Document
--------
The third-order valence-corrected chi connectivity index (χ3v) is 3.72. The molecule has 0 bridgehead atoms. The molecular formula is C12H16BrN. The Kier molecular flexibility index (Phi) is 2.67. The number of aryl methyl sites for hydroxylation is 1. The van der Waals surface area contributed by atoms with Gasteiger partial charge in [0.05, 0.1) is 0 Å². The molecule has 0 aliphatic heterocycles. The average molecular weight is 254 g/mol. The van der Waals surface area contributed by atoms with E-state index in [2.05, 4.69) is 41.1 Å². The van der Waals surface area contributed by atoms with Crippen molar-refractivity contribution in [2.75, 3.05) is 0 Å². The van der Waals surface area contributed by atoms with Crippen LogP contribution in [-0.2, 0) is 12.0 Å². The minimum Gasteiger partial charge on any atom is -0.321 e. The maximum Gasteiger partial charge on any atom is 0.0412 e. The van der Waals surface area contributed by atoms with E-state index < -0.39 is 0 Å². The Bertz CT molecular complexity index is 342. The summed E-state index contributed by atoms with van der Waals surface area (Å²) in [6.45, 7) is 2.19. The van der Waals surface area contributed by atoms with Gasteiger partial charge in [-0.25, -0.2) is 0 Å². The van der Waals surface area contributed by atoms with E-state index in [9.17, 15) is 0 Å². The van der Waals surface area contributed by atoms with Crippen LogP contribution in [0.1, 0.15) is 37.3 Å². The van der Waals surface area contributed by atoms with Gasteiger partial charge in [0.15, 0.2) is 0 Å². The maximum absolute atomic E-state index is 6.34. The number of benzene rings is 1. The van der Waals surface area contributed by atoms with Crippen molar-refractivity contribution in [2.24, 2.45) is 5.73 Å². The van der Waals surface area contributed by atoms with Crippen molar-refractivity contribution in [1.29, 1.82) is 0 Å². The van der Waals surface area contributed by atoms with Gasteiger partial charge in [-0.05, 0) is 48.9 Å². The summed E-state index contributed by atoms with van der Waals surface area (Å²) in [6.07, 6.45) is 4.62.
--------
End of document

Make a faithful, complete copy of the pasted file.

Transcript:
The third-order valence-corrected chi connectivity index (χ3v) is 3.72. The molecule has 0 bridgehead atoms. The molecular formula is C12H16BrN. The Kier molecular flexibility index (Phi) is 2.67. The number of aryl methyl sites for hydroxylation is 1. The van der Waals surface area contributed by atoms with Gasteiger partial charge in [0.05, 0.1) is 0 Å². The molecule has 0 aliphatic heterocycles. The average molecular weight is 254 g/mol. The van der Waals surface area contributed by atoms with E-state index in [2.05, 4.69) is 41.1 Å². The van der Waals surface area contributed by atoms with Crippen molar-refractivity contribution in [2.75, 3.05) is 0 Å². The van der Waals surface area contributed by atoms with Crippen LogP contribution in [-0.2, 0) is 12.0 Å². The minimum Gasteiger partial charge on any atom is -0.321 e. The maximum Gasteiger partial charge on any atom is 0.0412 e. The van der Waals surface area contributed by atoms with E-state index < -0.39 is 0 Å². The Bertz CT molecular complexity index is 342. The summed E-state index contributed by atoms with van der Waals surface area (Å²) in [6.45, 7) is 2.19. The van der Waals surface area contributed by atoms with Gasteiger partial charge in [-0.25, -0.2) is 0 Å². The van der Waals surface area contributed by atoms with E-state index in [9.17, 15) is 0 Å². The van der Waals surface area contributed by atoms with Crippen LogP contribution in [0.1, 0.15) is 37.3 Å². The van der Waals surface area contributed by atoms with Gasteiger partial charge in [0.15, 0.2) is 0 Å². The maximum absolute atomic E-state index is 6.34. The number of benzene rings is 1. The van der Waals surface area contributed by atoms with Crippen molar-refractivity contribution in [2.24, 2.45) is 5.73 Å². The van der Waals surface area contributed by atoms with Crippen molar-refractivity contribution in [1.29, 1.82) is 0 Å². The van der Waals surface area contributed by atoms with Gasteiger partial charge in [-0.05, 0) is 48.9 Å². The summed E-state index contributed by atoms with van der Waals surface area (Å²) in [6.07, 6.45) is 4.62.